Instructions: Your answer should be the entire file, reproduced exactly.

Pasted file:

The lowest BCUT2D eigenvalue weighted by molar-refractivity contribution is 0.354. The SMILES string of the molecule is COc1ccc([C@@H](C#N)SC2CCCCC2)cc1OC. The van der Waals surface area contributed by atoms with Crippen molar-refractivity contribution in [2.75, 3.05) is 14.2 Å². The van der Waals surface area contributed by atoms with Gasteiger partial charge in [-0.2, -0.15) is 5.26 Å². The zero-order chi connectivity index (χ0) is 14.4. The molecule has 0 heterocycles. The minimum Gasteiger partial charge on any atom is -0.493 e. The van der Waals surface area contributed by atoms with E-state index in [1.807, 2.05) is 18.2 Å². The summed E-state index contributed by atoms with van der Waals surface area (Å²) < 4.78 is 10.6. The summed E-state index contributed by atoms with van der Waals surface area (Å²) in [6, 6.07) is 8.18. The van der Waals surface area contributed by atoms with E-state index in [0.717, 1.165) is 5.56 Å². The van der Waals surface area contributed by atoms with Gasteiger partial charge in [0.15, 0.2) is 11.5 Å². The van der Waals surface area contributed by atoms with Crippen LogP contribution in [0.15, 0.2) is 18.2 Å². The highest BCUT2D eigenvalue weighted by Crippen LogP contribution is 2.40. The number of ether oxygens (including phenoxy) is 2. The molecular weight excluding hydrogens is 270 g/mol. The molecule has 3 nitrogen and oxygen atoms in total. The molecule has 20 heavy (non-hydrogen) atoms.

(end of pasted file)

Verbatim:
The lowest BCUT2D eigenvalue weighted by molar-refractivity contribution is 0.354. The SMILES string of the molecule is COc1ccc([C@@H](C#N)SC2CCCCC2)cc1OC. The van der Waals surface area contributed by atoms with Crippen molar-refractivity contribution in [2.75, 3.05) is 14.2 Å². The van der Waals surface area contributed by atoms with Gasteiger partial charge in [-0.2, -0.15) is 5.26 Å². The zero-order chi connectivity index (χ0) is 14.4. The molecule has 0 heterocycles. The minimum Gasteiger partial charge on any atom is -0.493 e. The van der Waals surface area contributed by atoms with E-state index in [1.807, 2.05) is 18.2 Å². The summed E-state index contributed by atoms with van der Waals surface area (Å²) < 4.78 is 10.6. The summed E-state index contributed by atoms with van der Waals surface area (Å²) in [6, 6.07) is 8.18. The van der Waals surface area contributed by atoms with E-state index in [0.717, 1.165) is 5.56 Å². The van der Waals surface area contributed by atoms with Gasteiger partial charge in [0.15, 0.2) is 11.5 Å². The van der Waals surface area contributed by atoms with Crippen LogP contribution in [0.15, 0.2) is 18.2 Å². The highest BCUT2D eigenvalue weighted by Crippen LogP contribution is 2.40. The number of ether oxygens (including phenoxy) is 2. The molecular weight excluding hydrogens is 270 g/mol. The molecule has 3 nitrogen and oxygen atoms in total. The molecule has 20 heavy (non-hydrogen) atoms.